Online mafia game infiltrates students’ lives

May 2, 2008 — by Emily Chen and Gautham Ganesan

Senior Daniel Yang rushes home after school and logs on to his computer, tentatively maneuvering his way to an online forum to discover the unthinkable: he has been killed.

No, Yang is still alive and well in a physical sense, but his online Mafia persona has been eliminated. Mafia, a popular campfire game in which players are assigned roles as either a member of the “mafia,” or a “civlian,” has found its way online. Members of the mafia choose a civilian to “kill” during the night phase of the game, while civilians try to figure out who the mafia is during the day phase.

The web edition of this game has become popular among students to the extent that some created a separate forum in which to conduct the game.

“People were talking about it at school, and I heard about it and thought, ‘Oh, that sounds fun,’” said junior Alexei Gousev.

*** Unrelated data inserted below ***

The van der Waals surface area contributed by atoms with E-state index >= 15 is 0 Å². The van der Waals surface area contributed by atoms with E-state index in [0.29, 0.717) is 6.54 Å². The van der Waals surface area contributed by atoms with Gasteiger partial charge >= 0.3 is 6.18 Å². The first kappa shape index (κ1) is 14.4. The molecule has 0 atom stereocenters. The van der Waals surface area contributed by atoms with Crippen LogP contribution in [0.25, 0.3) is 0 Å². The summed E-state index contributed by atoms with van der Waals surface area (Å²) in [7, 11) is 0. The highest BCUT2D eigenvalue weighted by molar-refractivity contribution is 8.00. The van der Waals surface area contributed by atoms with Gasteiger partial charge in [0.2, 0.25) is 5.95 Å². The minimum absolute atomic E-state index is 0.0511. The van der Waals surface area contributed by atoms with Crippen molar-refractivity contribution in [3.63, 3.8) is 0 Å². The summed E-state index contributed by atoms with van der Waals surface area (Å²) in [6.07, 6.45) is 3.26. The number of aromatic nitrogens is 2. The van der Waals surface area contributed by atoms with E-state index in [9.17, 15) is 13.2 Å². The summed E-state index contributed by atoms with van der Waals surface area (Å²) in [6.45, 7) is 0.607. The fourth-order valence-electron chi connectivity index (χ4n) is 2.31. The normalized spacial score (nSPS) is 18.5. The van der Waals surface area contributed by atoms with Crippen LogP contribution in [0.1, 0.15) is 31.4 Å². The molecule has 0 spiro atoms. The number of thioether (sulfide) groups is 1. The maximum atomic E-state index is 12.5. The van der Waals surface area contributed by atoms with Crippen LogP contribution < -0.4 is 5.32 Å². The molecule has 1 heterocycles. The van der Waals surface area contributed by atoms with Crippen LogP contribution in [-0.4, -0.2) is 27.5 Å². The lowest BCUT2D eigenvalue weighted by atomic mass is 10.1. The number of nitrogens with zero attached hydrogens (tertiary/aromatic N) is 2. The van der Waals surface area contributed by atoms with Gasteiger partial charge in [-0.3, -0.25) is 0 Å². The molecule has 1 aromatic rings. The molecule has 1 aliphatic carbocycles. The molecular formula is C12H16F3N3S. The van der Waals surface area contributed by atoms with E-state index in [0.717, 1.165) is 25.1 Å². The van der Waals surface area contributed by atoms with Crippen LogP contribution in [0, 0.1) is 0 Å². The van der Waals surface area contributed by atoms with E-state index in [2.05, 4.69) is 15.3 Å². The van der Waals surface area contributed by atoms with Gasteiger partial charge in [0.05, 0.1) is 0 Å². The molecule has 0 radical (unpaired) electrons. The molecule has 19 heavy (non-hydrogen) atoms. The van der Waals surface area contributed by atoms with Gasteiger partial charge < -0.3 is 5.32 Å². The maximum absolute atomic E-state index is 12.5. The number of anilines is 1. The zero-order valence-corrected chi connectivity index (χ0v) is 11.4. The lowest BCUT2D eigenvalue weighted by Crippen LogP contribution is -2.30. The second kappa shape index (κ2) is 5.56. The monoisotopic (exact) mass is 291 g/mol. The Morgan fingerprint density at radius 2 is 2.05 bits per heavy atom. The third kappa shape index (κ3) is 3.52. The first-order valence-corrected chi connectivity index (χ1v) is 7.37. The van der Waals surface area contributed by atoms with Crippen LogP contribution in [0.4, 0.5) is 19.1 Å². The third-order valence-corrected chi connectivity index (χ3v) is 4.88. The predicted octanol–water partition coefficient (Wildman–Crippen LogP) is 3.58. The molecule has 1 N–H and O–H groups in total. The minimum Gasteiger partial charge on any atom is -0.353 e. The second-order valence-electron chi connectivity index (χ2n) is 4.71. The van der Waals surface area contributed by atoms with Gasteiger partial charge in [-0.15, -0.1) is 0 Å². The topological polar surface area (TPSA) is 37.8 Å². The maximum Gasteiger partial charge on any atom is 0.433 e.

Students are assigned their individual roles by a moderator, who serves as the “God” in the round.

“One person will be in charge of a game, and they’ll [tell] whoever wants to play [to] sign up and the person in charge will assign roles,” said senior Wendy Mu.

Although there are differences between the online and real-life versions, the principle is the same: If accused of killing a civilian, participants must come up with a defense to maintain their innocence.

“One ‘day’ is like three real-life days. You have to go back to day one and look at what people said and [say], ‘Oh, that sounds suspicious, defend yourself,’” said Gousev.

The dialogue concerning the game is not confined to only the forum chatrooms, as students have been known to converse about the games at school as well.

“I think that people analyze things a little bit more. In some games, you can talk to people outside of the forum, so you can have conversations with some of the players,” said Mu.

Though most participants are also in involved in a host of other activities, they find that online Mafia allows a chance to relax and reconnect with friends.

“It’s just something fun outside of homework and stuff,” said Mu. “It’s kind of like talking to your friends except playing a game.”

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